Royal Botanic Gardens Victoria with TCL

"The designs for the structures explore what shelter is and the history of shelter from its most primitive forms to the more contemporary vernacular."
"The architecture responds directly to the landscape context both conceptually and physically."
Australian Garden Shelters

Australian Garden Shelters

Shelters in a native landscape

The Australian Garden is a 25-hectare contemporary botanic garden in the outer-Melbourne suburb of Cranbourne.

It was designed by landscape architects TCL, who are friends and frequent collaborators with BKK, and has won multiple national and international design awards.

The clearly structured garden combines water with an entirely native landscape. It’s arranged as a journey from Australia’s barely occupied desert interior to the more constructed coastlines.

A range of other designers, landscape architects, architects and artists have also contributed to the garden through individual artworks, built elements or display gardens.

BKK designed three shelters within it.

Unlike most architectural commissions, our work responds directly to the landscape rather than vice versa. Our designs explore what shelter is and the history of shelter from its most primitive forms to the more contemporary vernacular.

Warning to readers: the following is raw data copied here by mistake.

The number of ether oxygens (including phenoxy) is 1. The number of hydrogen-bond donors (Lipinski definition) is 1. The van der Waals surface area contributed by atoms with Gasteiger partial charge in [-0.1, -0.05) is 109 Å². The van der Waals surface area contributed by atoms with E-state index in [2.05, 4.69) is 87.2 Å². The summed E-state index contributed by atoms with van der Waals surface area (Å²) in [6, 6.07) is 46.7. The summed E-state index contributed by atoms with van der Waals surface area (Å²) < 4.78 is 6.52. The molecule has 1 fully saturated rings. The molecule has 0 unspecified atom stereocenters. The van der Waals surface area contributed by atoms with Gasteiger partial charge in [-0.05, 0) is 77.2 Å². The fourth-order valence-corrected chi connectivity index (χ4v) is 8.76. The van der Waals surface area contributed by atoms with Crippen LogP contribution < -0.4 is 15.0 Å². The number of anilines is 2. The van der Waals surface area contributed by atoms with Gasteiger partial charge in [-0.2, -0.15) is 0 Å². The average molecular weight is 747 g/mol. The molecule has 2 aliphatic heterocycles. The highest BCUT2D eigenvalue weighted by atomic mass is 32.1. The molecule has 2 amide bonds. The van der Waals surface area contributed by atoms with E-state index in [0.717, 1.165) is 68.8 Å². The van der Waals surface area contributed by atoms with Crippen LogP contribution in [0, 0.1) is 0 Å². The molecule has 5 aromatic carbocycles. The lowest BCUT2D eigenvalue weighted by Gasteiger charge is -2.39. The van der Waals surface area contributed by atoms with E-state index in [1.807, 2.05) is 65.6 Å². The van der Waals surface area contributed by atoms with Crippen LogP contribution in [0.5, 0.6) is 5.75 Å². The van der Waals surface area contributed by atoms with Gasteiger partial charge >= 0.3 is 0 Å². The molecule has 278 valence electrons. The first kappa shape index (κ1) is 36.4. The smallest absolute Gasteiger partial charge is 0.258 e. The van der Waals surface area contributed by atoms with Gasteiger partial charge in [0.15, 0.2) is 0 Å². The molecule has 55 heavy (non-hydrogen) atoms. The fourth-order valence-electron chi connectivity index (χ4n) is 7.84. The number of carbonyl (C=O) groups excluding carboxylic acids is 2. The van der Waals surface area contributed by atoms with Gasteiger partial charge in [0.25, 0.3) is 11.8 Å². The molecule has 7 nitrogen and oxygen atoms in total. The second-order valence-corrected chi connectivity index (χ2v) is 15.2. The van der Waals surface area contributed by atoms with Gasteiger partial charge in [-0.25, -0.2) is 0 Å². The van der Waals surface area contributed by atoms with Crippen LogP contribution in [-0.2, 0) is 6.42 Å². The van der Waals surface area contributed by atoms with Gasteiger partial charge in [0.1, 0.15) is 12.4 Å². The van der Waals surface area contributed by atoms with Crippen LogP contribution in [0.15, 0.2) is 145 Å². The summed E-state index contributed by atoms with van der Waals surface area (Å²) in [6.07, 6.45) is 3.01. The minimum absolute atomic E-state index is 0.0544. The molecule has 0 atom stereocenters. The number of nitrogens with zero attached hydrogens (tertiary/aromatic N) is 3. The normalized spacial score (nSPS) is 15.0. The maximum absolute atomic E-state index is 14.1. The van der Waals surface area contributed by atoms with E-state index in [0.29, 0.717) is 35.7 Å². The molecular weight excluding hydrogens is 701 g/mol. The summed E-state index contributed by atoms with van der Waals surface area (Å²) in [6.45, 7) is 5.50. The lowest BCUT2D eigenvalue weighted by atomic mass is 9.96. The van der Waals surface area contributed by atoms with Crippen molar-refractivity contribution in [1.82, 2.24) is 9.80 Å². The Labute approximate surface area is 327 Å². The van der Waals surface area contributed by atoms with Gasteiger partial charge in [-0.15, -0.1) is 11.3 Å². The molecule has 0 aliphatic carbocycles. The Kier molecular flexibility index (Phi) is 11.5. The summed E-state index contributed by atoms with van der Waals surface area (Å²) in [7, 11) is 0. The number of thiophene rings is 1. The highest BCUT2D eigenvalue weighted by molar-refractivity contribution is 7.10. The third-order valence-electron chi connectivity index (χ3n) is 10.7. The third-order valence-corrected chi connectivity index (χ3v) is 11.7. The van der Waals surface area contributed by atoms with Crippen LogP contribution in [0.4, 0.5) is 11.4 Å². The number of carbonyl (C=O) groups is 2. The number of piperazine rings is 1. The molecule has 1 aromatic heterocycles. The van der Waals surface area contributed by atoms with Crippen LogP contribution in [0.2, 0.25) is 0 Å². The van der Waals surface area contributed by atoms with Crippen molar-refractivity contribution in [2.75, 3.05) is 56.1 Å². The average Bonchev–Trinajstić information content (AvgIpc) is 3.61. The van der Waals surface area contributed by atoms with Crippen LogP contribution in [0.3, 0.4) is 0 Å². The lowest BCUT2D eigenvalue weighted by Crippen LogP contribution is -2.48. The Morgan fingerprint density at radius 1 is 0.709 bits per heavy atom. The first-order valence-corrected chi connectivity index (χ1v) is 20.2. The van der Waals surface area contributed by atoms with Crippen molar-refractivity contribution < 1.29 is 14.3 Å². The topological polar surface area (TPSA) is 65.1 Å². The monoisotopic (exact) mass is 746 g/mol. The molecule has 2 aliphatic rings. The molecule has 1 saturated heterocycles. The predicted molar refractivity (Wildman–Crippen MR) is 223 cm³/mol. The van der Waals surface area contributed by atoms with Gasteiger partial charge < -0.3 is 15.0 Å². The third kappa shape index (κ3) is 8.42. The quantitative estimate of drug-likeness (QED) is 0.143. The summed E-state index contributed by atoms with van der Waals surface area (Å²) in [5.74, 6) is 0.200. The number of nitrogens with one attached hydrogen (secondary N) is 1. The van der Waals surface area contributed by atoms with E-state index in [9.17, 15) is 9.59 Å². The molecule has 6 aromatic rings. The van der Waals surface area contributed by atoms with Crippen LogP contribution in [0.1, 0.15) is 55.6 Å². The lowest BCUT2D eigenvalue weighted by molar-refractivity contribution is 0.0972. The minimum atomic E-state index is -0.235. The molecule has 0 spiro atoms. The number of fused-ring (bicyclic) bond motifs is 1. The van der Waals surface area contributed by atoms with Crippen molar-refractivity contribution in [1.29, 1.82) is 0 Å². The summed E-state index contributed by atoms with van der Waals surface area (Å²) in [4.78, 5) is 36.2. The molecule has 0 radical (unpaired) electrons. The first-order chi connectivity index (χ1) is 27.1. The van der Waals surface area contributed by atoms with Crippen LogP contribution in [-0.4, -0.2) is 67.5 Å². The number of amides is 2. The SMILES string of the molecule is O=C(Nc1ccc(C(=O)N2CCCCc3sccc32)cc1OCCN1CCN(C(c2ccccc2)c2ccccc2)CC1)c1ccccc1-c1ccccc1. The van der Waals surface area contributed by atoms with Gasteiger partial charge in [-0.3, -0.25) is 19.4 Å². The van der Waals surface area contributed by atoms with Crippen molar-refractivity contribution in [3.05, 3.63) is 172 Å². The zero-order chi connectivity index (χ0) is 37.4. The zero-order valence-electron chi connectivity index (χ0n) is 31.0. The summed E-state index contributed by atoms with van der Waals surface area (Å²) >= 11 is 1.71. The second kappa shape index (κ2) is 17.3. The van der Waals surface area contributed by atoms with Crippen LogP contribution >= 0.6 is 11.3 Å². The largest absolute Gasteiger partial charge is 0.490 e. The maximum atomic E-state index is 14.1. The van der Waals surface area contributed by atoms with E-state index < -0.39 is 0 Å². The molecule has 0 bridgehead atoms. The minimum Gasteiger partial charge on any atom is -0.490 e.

The first is a simple covered seating area that’s a gateway to the Gondwana area of the garden. It’s a rest space and also a bus stop for the small people mover that circumnavigates the garden. A sculptured, weathered Corten steel shell provides a protective enclosure, lined with timber.

The second shelter is inside the Gondwana area, which represents a pre-human Australian setting. The structure appears as if it evolved from nature, out of the landscape. A curved series of tree trunks forms a wall that traces the landscape design and the large but impossibly thin steel roof appears to have settled on top, like a piece of leaf-litter. The shelter is used for school groups, weddings and other events.

The third and largest shelter is a kiosk, rest facility and children’s education area. It’s located in the most constructed landscape zone, which represents a more urban setting with backyards and buildings. The shelter is a reinterpretation of the Australian vernacular shed. The interiors are layered from the rich timber interior façade that is part interior/part exterior to the brightly coloured kiosk to the toilets clad in plywood and stainless steel.

BKK is currently working on further shelters for the Australian Garden.


Royal Botanic Gardens Victoria


Urban Design & Infrastructure




2010 – 2012


Cranbourne, Victoria, Australia


Wurundjeri and Boon Wurrung people of the Kulin Nation


John Gollings